His extensive control of Turkey was challenged last week with the attempted coup against him. While the plotters silenced state-run television, seized major bridges, airports and even the parliament building, Erdogan out-manoeuvred them by taking to ‘FaceTime’ to reach a television presenter and appeal to his countrymen to take to the streets in his defence.

The coup attempt may have briefly shaken Mr Erdogan’s grip on power, but it may also have given him some of the legitimacy he needs to pursue his goals, including changing the Constitution to give him even more powers. 

Erdogan’s savage reaction to the attempted coup led some to believe that the coup was a fake, a staged affair. To me it does not seem to be like that, although I do not discount the possibility that Erdogan was aware of the coup being plotted and let it go on until a point... in order to have a pretext for declaring a state of emergency and pursue a crackdown against anyone who is suspected of being a dissenter. More than 60,000 soldiers, police, judges, civil servants and teachers have been suspended, detained or are under investigation in the aftermath of the coup attempt. Many have questioned how the Turkish security forces drew up such a big list of ‘suspects’ in one or two days!

Erdogan said the state of emergency, lasting three months, would allow his government to take swift and decisive measures against supporters of the coup and was allowed under the constitution. Emergency rule allows the president and cabinet to bypass parliament in passing new laws and to limit or suspend rights and freedoms as they deem necessary. Unsurprisingly, Erdogan has rebuffed criticism accusing him of going too far in his efforts to neutralize suspected opponents.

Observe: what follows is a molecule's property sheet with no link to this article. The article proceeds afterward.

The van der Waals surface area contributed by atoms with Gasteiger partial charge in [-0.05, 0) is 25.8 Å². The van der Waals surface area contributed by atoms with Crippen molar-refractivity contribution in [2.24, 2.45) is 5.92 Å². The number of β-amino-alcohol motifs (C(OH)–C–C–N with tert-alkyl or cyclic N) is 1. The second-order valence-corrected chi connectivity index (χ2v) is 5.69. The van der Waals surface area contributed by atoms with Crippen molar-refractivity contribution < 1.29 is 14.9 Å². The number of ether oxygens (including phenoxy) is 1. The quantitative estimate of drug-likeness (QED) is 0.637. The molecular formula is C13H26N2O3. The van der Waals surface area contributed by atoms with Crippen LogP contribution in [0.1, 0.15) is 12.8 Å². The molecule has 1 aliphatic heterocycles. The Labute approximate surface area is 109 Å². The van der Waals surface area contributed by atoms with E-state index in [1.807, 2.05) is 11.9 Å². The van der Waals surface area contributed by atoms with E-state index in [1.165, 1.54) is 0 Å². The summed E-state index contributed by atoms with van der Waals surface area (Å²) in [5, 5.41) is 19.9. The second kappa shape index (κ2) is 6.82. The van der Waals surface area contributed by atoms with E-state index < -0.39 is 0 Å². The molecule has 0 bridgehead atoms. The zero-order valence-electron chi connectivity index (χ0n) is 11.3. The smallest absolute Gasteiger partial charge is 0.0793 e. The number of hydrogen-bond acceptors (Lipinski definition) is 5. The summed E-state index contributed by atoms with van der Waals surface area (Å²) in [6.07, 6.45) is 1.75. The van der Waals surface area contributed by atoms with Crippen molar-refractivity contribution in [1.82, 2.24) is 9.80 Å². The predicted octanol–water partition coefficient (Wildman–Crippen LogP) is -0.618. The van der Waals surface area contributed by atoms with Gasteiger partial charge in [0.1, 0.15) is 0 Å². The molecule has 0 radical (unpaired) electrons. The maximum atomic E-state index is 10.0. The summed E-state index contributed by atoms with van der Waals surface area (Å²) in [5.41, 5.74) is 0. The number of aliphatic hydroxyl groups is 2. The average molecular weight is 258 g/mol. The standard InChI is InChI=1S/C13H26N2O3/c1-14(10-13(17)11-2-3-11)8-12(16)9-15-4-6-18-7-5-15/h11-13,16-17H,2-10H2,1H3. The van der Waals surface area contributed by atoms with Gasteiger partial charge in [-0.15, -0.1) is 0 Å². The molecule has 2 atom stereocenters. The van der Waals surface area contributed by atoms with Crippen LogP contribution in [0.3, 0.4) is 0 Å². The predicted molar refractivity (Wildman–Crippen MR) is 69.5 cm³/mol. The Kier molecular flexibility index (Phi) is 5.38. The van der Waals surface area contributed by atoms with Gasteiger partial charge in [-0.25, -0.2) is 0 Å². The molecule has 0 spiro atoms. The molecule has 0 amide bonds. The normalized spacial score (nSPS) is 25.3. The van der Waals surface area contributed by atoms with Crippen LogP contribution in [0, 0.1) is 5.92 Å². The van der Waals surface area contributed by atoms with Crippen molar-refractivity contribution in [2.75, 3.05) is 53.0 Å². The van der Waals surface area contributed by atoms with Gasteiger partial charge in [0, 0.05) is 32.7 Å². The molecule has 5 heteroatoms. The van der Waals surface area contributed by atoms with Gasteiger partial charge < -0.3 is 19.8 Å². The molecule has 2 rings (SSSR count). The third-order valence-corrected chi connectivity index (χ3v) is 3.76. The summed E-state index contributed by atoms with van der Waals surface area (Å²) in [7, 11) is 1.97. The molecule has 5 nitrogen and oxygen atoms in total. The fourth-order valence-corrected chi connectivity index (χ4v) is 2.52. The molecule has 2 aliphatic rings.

This is a situation where democracy finds itself on the horns of a dilemma: a military coup against an elected government is unacceptabele... but so is a savage reaction that ignores basic human rights.

Certainly not a case of Turkish delight.

No mayhem yet

The quick election of Theresa May as UK Prime Minsiter and the subsequent appointment of her Cabinet surprised many with the joke doing the rounds of comparing her with Margaret Thatcher; except that instead of ‘Thatcherism’ Britain is set for a period of ‘Mayhem’.